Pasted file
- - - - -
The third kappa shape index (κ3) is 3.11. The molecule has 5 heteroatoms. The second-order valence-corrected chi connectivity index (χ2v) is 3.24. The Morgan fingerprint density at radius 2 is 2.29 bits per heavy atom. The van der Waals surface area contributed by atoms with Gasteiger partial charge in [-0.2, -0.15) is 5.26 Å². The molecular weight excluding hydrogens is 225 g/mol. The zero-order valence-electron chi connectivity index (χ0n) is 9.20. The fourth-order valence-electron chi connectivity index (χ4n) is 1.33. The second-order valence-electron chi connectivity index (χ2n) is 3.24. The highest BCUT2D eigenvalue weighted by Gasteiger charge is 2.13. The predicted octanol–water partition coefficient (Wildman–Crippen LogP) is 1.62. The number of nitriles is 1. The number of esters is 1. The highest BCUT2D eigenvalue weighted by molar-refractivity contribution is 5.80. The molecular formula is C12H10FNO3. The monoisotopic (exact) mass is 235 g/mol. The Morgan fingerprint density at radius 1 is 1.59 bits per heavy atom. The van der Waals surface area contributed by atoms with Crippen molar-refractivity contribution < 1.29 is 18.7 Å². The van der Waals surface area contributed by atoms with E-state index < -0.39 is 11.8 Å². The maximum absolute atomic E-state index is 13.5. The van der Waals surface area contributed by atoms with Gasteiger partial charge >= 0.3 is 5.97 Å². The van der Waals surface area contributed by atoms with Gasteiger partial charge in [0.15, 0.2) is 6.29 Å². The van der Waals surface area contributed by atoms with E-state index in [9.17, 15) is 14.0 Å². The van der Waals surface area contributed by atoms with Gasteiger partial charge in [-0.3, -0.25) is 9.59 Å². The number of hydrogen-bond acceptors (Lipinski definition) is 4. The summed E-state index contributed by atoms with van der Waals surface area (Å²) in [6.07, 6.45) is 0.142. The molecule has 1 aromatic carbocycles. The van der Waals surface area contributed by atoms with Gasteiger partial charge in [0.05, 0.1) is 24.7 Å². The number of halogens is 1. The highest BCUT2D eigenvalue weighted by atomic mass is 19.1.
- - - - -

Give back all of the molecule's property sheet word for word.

The third kappa shape index (κ3) is 3.11. The molecule has 5 heteroatoms. The second-order valence-corrected chi connectivity index (χ2v) is 3.24. The Morgan fingerprint density at radius 2 is 2.29 bits per heavy atom. The van der Waals surface area contributed by atoms with Gasteiger partial charge in [-0.2, -0.15) is 5.26 Å². The molecular weight excluding hydrogens is 225 g/mol. The zero-order valence-electron chi connectivity index (χ0n) is 9.20. The fourth-order valence-electron chi connectivity index (χ4n) is 1.33. The second-order valence-electron chi connectivity index (χ2n) is 3.24. The highest BCUT2D eigenvalue weighted by Gasteiger charge is 2.13. The predicted octanol–water partition coefficient (Wildman–Crippen LogP) is 1.62. The number of nitriles is 1. The number of esters is 1. The highest BCUT2D eigenvalue weighted by molar-refractivity contribution is 5.80. The molecular formula is C12H10FNO3. The monoisotopic (exact) mass is 235 g/mol. The Morgan fingerprint density at radius 1 is 1.59 bits per heavy atom. The van der Waals surface area contributed by atoms with Crippen molar-refractivity contribution < 1.29 is 18.7 Å². The van der Waals surface area contributed by atoms with E-state index < -0.39 is 11.8 Å². The maximum absolute atomic E-state index is 13.5. The van der Waals surface area contributed by atoms with Gasteiger partial charge >= 0.3 is 5.97 Å². The van der Waals surface area contributed by atoms with Gasteiger partial charge in [0.15, 0.2) is 6.29 Å². The van der Waals surface area contributed by atoms with E-state index in [9.17, 15) is 14.0 Å². The van der Waals surface area contributed by atoms with Gasteiger partial charge in [-0.3, -0.25) is 9.59 Å². The number of hydrogen-bond acceptors (Lipinski definition) is 4. The summed E-state index contributed by atoms with van der Waals surface area (Å²) in [6.07, 6.45) is 0.142. The molecule has 1 aromatic carbocycles. The van der Waals surface area contributed by atoms with Gasteiger partial charge in [0.05, 0.1) is 24.7 Å². The number of halogens is 1. The highest BCUT2D eigenvalue weighted by atomic mass is 19.1.